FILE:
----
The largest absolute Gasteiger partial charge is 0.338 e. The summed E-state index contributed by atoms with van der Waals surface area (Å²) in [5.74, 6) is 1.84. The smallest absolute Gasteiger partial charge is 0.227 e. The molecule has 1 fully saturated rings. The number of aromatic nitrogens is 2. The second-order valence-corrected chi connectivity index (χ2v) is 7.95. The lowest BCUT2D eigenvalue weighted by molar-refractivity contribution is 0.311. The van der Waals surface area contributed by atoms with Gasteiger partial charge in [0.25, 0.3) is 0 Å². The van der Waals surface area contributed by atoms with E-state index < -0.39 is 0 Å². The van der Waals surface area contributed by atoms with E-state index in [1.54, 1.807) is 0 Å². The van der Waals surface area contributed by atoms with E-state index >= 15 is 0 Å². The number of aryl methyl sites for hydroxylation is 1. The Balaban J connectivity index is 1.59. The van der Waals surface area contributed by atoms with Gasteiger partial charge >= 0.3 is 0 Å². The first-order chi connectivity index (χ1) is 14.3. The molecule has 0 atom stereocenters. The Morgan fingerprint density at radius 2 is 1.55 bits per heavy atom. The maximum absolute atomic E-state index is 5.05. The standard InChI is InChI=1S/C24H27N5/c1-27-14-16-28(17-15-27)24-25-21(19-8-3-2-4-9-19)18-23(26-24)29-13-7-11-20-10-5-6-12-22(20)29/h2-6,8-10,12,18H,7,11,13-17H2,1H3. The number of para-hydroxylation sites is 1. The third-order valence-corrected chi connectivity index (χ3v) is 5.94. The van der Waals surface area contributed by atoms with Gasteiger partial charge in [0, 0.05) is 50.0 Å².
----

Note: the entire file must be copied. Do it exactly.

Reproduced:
The largest absolute Gasteiger partial charge is 0.338 e. The summed E-state index contributed by atoms with van der Waals surface area (Å²) in [5.74, 6) is 1.84. The smallest absolute Gasteiger partial charge is 0.227 e. The molecule has 1 fully saturated rings. The number of aromatic nitrogens is 2. The second-order valence-corrected chi connectivity index (χ2v) is 7.95. The lowest BCUT2D eigenvalue weighted by molar-refractivity contribution is 0.311. The van der Waals surface area contributed by atoms with Gasteiger partial charge in [0.25, 0.3) is 0 Å². The van der Waals surface area contributed by atoms with E-state index < -0.39 is 0 Å². The van der Waals surface area contributed by atoms with E-state index in [1.54, 1.807) is 0 Å². The van der Waals surface area contributed by atoms with E-state index >= 15 is 0 Å². The number of aryl methyl sites for hydroxylation is 1. The Balaban J connectivity index is 1.59. The van der Waals surface area contributed by atoms with Gasteiger partial charge >= 0.3 is 0 Å². The first-order chi connectivity index (χ1) is 14.3. The molecule has 0 atom stereocenters. The Morgan fingerprint density at radius 2 is 1.55 bits per heavy atom. The maximum absolute atomic E-state index is 5.05. The standard InChI is InChI=1S/C24H27N5/c1-27-14-16-28(17-15-27)24-25-21(19-8-3-2-4-9-19)18-23(26-24)29-13-7-11-20-10-5-6-12-22(20)29/h2-6,8-10,12,18H,7,11,13-17H2,1H3. The number of para-hydroxylation sites is 1. The third-order valence-corrected chi connectivity index (χ3v) is 5.94. The van der Waals surface area contributed by atoms with Gasteiger partial charge in [0, 0.05) is 50.0 Å².